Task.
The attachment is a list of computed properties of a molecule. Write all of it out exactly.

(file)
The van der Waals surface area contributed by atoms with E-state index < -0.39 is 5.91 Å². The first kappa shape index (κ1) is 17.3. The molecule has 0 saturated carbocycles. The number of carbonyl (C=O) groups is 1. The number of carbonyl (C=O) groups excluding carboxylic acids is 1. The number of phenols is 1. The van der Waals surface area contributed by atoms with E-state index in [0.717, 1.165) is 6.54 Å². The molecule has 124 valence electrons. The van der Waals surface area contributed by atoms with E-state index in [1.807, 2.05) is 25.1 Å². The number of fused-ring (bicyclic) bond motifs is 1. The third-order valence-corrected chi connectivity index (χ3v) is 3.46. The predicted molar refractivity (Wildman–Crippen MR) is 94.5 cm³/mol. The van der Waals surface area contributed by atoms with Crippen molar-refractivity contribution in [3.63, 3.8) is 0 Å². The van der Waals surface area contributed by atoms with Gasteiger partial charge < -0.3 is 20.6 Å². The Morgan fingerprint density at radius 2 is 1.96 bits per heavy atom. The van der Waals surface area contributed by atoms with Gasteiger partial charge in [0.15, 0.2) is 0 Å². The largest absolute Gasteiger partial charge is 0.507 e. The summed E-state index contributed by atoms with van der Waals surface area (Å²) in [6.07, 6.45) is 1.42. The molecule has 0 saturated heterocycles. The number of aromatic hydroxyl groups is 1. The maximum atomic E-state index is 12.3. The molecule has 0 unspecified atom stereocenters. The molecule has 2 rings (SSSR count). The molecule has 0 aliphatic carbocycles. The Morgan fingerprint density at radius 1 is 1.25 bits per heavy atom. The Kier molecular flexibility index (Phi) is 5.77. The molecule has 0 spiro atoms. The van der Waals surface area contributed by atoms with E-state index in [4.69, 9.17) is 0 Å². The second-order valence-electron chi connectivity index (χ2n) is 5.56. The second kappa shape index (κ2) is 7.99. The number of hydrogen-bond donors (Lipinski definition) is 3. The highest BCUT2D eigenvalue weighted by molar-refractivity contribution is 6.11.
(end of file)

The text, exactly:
The van der Waals surface area contributed by atoms with E-state index < -0.39 is 5.91 Å². The first kappa shape index (κ1) is 17.3. The molecule has 0 saturated carbocycles. The number of carbonyl (C=O) groups is 1. The number of carbonyl (C=O) groups excluding carboxylic acids is 1. The number of phenols is 1. The van der Waals surface area contributed by atoms with E-state index in [0.717, 1.165) is 6.54 Å². The molecule has 124 valence electrons. The van der Waals surface area contributed by atoms with E-state index in [1.807, 2.05) is 25.1 Å². The number of fused-ring (bicyclic) bond motifs is 1. The third-order valence-corrected chi connectivity index (χ3v) is 3.46. The predicted molar refractivity (Wildman–Crippen MR) is 94.5 cm³/mol. The van der Waals surface area contributed by atoms with Crippen molar-refractivity contribution in [3.63, 3.8) is 0 Å². The van der Waals surface area contributed by atoms with Gasteiger partial charge < -0.3 is 20.6 Å². The Morgan fingerprint density at radius 2 is 1.96 bits per heavy atom. The van der Waals surface area contributed by atoms with Gasteiger partial charge in [0.15, 0.2) is 0 Å². The largest absolute Gasteiger partial charge is 0.507 e. The summed E-state index contributed by atoms with van der Waals surface area (Å²) in [6.07, 6.45) is 1.42. The molecule has 0 saturated heterocycles. The number of aromatic hydroxyl groups is 1. The maximum atomic E-state index is 12.3. The molecule has 0 unspecified atom stereocenters. The molecule has 2 rings (SSSR count). The molecule has 0 aliphatic carbocycles. The Morgan fingerprint density at radius 1 is 1.25 bits per heavy atom. The Kier molecular flexibility index (Phi) is 5.77. The molecule has 0 spiro atoms. The van der Waals surface area contributed by atoms with E-state index in [4.69, 9.17) is 0 Å². The second-order valence-electron chi connectivity index (χ2n) is 5.56. The second kappa shape index (κ2) is 7.99. The number of hydrogen-bond donors (Lipinski definition) is 3. The highest BCUT2D eigenvalue weighted by molar-refractivity contribution is 6.11.